Honestly, I’ve more than proven my mettle in the subject matter, and I was way ahead of them with the workplace/service learning thing before they decided to implement it officially. Right now it’s a matter of bureaucratic paperwork more than anything else. I’m more than prepared to go to the KaosPilots without an official QUT degree; I’m not going to let a piece of paper stop me (heck, I don’t actually care; I’m not hung up on qualifications). However, it would be nice if I did manage to get that certificate so that my two years here isn’t completely wasted (not that I think it’s a waste; I did get some good things regardless of qualification, but at the same time learning for its own sake isn’t well-regarded in my culture. Feh.). I’ve emailed everyone I could think of whose reference letters aren’t so complete (and Bob, whose reference letter is PERFECT but has old contact details) and I’m getting that application for credit in!

House parties

I just finished Morrie Warshawski‘s book The Fundraising Houseparty, which is basically all about hosting a small party where you make a pitch for your venture and get people to support you. It’s simple, but quite effective if done right. To accomplish this, I need a good Host (someone whose house I can ninja) and I already have someone in mind; however, if anyone in Brisbane would like to host me, feel free to contact me!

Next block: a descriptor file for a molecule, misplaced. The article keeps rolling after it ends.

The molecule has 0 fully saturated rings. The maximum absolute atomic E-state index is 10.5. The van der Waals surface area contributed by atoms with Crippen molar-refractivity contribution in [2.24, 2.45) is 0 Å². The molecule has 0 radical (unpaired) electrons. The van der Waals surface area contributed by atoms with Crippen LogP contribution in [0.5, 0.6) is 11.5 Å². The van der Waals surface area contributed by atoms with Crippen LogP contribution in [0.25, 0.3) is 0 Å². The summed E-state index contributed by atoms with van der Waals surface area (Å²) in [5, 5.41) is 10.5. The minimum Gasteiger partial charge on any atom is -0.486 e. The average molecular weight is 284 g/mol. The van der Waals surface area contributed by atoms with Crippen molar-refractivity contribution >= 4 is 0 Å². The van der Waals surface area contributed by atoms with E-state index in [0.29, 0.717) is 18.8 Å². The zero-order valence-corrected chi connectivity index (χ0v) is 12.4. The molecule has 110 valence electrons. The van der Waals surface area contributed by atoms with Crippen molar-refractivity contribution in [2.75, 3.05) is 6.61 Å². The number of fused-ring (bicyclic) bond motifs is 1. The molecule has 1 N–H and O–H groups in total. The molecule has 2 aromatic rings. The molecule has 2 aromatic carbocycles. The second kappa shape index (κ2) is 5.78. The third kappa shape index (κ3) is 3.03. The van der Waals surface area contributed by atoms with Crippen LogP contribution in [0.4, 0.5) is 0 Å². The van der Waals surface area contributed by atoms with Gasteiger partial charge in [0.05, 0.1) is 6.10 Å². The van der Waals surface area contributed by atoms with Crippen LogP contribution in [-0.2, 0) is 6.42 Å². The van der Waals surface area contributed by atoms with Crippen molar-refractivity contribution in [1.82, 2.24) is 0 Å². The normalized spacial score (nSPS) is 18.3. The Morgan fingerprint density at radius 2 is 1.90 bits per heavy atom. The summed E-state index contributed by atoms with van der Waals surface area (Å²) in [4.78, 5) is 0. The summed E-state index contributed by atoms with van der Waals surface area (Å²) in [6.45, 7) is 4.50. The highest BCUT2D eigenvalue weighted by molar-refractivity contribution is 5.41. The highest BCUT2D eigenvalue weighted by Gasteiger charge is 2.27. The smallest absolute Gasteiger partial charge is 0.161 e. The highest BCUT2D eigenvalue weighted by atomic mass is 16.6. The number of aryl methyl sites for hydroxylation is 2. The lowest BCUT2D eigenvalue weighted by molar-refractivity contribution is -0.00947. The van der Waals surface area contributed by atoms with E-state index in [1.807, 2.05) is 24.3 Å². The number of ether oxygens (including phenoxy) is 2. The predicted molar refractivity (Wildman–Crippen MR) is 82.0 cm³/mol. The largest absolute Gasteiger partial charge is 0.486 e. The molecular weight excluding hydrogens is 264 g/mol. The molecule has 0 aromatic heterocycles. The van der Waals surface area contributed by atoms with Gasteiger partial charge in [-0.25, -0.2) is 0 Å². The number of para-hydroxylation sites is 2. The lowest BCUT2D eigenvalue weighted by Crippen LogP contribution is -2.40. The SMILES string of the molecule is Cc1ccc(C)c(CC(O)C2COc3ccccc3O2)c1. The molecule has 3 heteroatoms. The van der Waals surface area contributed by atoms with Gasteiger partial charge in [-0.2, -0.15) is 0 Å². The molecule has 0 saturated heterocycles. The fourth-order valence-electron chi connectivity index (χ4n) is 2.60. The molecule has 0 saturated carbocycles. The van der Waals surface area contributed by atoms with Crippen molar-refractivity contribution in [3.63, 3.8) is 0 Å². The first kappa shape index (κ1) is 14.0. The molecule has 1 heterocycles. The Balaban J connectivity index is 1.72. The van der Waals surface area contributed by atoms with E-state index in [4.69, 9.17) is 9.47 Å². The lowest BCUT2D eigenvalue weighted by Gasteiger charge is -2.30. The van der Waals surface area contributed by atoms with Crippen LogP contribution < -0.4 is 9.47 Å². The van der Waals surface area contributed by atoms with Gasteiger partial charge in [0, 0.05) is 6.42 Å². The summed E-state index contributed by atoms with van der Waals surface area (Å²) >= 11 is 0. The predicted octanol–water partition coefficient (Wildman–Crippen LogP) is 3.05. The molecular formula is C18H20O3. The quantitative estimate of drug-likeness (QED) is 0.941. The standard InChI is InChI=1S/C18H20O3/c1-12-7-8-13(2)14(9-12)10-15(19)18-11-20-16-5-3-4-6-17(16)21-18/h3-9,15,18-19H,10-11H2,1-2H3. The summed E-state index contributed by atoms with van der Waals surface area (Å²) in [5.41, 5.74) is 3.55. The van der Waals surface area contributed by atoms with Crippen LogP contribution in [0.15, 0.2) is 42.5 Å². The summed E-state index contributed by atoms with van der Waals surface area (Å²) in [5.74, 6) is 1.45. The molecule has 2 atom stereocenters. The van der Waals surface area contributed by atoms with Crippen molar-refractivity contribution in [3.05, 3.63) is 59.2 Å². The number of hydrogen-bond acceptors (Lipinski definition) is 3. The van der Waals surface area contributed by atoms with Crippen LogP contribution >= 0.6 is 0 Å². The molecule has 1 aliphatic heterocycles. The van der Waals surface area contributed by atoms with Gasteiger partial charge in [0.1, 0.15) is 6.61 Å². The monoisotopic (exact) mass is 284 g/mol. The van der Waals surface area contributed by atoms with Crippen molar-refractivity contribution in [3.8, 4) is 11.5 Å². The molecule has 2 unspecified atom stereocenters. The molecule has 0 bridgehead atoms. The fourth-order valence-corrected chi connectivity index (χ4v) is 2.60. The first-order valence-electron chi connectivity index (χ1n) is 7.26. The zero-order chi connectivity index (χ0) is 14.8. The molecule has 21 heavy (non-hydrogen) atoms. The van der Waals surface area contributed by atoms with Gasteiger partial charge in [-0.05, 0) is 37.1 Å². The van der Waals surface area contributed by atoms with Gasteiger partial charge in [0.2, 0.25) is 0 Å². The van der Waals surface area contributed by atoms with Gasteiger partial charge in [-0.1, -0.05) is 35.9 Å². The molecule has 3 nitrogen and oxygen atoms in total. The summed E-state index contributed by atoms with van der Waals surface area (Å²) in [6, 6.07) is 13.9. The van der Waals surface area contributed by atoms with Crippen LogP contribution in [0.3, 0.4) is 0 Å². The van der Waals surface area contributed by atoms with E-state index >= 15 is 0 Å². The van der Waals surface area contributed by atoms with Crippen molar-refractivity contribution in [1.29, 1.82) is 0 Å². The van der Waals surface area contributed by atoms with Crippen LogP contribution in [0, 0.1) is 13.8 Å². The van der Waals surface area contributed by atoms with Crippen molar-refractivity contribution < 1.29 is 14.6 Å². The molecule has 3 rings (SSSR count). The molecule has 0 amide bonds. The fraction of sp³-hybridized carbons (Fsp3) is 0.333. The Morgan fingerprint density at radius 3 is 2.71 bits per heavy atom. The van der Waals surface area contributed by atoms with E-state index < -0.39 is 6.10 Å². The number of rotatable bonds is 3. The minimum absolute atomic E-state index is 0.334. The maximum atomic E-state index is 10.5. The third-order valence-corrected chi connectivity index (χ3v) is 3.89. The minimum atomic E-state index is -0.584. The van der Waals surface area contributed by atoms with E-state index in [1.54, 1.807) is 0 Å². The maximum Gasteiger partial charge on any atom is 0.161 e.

Mental Health

I’m getting my mental health taken care of – I’ve sorted a Disability plan with the QUT Disability services that allows me to get extensions on my assignments if they start to pile up and I get anxious and stressed over them. I’m also going back on the Brisbane Mind program, which allows me 6 sessions with a psychologist for low prices. It was really helpful for me last year and this year I want to get preventative care – learning how to cope before the stress eats me. My year was ruined by my inability to get a grip on stress last year – things seriously fell apart. I don’t want that to happen again. I still need to find motivation to do uni work though.


Geez, nearly a 1000 words for this update, and this might be post #100 according to WordPress. Yay milestones!